The claims by the Community Security Trust of an alleged “engine of hate” within Labour Party supporters, the denunciation of Jeremy Corbyn by the Jewish Chronicle, the crowing by lawyer Adam Wagner at the campaign anonymously smearing left-leaning sites like The Canary and Novara Media, the dishonest attacks by the perpetually thirsty Paul Staines and his rabble at the Guido Fawkes blog, all have one target, and one alone.
(c) Steve Bell 2016
That target is the Labour leadership, and the objective of all those players is to associate it - and no-one else - with accusations of anti-Semitism. This is despite all the evidence showing that anti-Semitism has a lower occurrence within Labour supporters than those of all other major parties. It is despite the clear and disturbing rise of the far right, popularised by unscrupulous politicians flirting with bigotry in order to gain electoral advantage.
The game being played by some who claim to represent the Jewish Community is frighteningly naive. The far right may be targeting Muslims, but as sure as night follows day, they will come for the Jews later. They always do. They have to have a minority to demonise, to “other”, to use as a way of distracting their followers and frightening them into line. It is this naivety that Shaun Lawson has now picked up on. Here are his thoughts.
“If we are now in a situation in which accusations of antisemitism are thrown around like confetti against seemingly anyone on the left, we're going to end up in a situation resembling The Boy Who Cried Wolf … Antisemitism is increasingly being stripped of all practicable meaning by the very people in place to protect British Jews... all at the same time as the far right rises and rises in the UK to an extent not seen since the 1930s”.
“Does the Jewish Chronicle highlight the rise of the far right? Scarcely at all. Do the Board of Deputies of British Jews do so? Nope. Instead, it's all out war on Corbyn: taking on the mosquito and ignoring the elephant in the room … The extent to which British politics has imploded over the last 3 years has stunned many. Well - where will we be in another 3 years? Or another three after that? Especially if No Deal Brexit comes about?”
There is more. “The only party which will have the power or even the will to rebuild and heal Britain is the Labour Party. Its defeat would allow the far right to run roughshod over the whole country: immediately imperilling Muslims and ultimately, imperilling Jews too … At times of economic crisis, people always move towards the extremes. Always. The way to stop extremism, racism and fascism gaining a foothold has always been economic prosperity for all. Not for a few; for all. That's what creates social cohesion”. Indeed.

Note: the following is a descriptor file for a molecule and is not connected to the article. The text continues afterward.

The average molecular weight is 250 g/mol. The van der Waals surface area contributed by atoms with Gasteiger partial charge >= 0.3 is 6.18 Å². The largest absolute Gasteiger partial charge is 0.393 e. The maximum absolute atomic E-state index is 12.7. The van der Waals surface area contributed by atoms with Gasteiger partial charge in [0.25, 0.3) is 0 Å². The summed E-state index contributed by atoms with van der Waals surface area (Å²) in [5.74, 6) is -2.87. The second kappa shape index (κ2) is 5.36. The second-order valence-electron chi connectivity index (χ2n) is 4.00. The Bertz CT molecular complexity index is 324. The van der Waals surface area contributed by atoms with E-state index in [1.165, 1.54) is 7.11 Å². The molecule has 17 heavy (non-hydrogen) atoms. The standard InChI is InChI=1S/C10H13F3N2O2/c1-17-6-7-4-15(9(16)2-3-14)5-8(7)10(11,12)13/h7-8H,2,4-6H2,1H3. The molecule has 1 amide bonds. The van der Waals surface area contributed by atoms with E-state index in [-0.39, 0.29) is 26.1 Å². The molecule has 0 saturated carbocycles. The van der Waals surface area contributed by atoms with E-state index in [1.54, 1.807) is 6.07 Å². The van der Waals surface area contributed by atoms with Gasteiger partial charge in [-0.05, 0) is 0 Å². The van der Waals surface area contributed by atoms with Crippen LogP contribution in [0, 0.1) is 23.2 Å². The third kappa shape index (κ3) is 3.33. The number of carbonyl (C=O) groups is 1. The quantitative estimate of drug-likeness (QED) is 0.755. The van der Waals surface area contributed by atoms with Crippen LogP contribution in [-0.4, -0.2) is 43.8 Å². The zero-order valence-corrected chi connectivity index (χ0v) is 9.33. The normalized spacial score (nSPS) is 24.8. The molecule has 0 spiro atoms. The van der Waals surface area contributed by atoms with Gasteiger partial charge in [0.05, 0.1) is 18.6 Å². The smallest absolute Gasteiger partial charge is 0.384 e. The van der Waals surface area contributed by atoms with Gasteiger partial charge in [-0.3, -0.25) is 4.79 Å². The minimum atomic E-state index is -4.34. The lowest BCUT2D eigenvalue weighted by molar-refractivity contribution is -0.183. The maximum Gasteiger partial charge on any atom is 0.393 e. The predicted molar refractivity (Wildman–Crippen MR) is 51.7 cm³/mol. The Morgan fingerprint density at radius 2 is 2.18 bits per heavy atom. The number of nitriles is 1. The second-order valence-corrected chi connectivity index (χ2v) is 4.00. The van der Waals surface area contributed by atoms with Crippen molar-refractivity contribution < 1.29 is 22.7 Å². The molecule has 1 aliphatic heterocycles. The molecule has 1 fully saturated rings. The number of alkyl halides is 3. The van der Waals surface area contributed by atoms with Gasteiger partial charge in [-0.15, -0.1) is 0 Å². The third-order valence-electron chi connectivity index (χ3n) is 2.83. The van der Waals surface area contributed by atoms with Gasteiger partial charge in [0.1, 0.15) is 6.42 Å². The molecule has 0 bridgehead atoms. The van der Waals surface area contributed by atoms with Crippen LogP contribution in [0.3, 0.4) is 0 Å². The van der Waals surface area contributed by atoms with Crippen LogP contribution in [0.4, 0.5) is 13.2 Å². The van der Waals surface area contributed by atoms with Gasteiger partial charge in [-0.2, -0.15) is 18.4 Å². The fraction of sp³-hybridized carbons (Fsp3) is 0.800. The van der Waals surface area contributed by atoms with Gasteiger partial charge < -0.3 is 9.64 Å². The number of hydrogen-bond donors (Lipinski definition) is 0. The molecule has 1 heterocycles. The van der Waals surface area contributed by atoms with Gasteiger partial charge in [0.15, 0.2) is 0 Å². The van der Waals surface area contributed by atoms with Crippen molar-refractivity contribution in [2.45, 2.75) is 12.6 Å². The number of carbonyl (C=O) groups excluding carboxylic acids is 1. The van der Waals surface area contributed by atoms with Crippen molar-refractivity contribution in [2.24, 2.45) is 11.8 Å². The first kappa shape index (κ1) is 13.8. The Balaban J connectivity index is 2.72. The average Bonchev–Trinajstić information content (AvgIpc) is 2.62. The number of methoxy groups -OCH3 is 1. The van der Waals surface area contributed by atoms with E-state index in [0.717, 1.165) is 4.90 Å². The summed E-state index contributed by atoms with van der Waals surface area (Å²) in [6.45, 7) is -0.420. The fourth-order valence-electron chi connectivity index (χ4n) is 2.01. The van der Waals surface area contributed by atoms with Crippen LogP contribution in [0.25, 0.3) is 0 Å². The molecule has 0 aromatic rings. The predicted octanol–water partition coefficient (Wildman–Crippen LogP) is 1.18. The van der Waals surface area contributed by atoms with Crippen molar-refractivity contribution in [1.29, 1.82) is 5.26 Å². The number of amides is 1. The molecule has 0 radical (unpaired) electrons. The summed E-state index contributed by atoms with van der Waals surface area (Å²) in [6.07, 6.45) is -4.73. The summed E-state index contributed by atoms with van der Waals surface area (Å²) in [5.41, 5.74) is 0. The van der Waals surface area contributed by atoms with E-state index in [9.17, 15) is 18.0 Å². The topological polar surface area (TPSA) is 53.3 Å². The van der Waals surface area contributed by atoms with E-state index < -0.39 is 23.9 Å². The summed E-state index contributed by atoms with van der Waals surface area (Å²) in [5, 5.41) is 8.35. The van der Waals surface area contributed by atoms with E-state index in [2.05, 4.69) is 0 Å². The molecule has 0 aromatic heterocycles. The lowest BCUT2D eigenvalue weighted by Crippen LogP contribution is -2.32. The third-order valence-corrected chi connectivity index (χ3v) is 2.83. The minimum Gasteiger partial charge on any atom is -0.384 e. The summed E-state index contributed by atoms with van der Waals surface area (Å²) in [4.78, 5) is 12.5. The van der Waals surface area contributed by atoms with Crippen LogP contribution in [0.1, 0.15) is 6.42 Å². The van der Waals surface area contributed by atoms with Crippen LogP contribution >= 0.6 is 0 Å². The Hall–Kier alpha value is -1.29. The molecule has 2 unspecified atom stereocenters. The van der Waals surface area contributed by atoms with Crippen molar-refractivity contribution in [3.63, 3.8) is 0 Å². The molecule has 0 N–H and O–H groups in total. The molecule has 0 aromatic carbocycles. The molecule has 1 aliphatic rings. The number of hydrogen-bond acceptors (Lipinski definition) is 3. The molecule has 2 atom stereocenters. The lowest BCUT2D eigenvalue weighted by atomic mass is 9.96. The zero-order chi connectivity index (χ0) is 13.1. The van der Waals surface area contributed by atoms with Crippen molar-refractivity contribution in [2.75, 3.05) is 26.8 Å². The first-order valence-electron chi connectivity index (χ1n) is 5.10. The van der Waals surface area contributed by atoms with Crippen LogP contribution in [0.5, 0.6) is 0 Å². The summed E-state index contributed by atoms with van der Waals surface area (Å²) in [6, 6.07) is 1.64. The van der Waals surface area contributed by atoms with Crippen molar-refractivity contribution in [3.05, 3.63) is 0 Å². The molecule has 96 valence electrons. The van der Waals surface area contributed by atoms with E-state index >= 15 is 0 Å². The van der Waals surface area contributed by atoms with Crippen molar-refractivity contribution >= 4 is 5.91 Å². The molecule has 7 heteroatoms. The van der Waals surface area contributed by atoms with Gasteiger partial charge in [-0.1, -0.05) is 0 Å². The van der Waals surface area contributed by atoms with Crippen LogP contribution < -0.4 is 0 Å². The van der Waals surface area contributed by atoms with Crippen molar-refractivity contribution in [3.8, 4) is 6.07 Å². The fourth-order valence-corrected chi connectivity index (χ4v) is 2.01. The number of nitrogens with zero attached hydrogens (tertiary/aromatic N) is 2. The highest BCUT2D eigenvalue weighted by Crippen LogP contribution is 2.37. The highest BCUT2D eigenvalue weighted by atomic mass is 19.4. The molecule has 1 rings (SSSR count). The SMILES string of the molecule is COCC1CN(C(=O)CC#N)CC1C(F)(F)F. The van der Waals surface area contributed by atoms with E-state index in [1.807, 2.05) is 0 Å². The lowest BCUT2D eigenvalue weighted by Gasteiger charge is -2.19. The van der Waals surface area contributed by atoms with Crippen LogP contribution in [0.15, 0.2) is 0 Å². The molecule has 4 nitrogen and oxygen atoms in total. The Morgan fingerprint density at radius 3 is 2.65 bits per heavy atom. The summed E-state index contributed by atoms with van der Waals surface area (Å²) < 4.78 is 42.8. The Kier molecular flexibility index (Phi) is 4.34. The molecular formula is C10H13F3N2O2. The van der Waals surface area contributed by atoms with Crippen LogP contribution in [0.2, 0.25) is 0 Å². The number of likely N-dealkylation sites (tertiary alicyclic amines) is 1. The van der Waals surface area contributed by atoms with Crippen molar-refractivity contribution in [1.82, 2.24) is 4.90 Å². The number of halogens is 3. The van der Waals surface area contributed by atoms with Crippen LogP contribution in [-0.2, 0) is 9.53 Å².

Then the warning. “So with things steadily getting worse and worse for so many, what's happening? The one party which could actually do something positive to fix things is being openly demonised, while the enemy within - fascism - is ignored and indulged … Nigel Farage is a menace. Tommy Robinson is a menace. Steve Bannon is a menace. Their supporters are a menace. Boris Johnson's indulgence of them - and of his institutionally racist, wantonly Islamophobic party - is a menace”. Tory bigotry is presently being ignored.
So to the conclusion. “And after these monsters come for the Muslims, they'll come for the Jews. That's what fascists have always done and always will do. The entire UK Jewish community should be standing in solidarity with British Muslims against this hideous threat: starting with its leaders”. But some in that community are not.
The casually sick Iran-Iraq war jibes of JC editor Stephen Pollard come to mind. Lawson ends with the clear and obvious warning “To instead obsess seemingly forevermore with a microscopic fraction of Labour supporters isn't just absurd. It's quite recklessly dangerous. The consequences if it continues could be grimmer than anyone could imagine”.
And to those who excuse right-wing bigotry, telling us that Farage and his pals, and Stephen Yaxley Lennon, are only echoing the views of ordinary people and standing up for them, that they just want to protect their community, I would commend Michael Rosen’s musing, titled “Fascism: I sometimes fear …”. Every word of it.
“I sometimes fear that
people think that fascism arrives in fancy dress
worn by grotesques and monsters
as played out in endless re-runs of the Nazis.
Fascism arrives as your friend.
It will restore your honour,
make you feel proud,
protect your house,
give you a job,
clean up the neighbourhood,
remind you of how great you once were,
clear out the venal and the corrupt,
remove anything you feel is unlike you...
It doesn't walk in saying,
‘Our programme means militias, mass imprisonments, transportations, war and persecution.’”
Supposedly populist politicians may not want to go there, but they are, consciously or otherwise, enabling the conditions that will in turn enable fascism.
We spent decades encouraging resistance against Benito Mussolini, the Nazis, then the totalitarianism of the Eastern Bloc, the Greek junta, Francisco Franco, and António de Oliveira Salazar. There is no way we should be enabling it by the back door in the 21st Century, while so many are distracted by attacks on the Labour left.
But that is where we are heading right now. If we go there, this will not end well.
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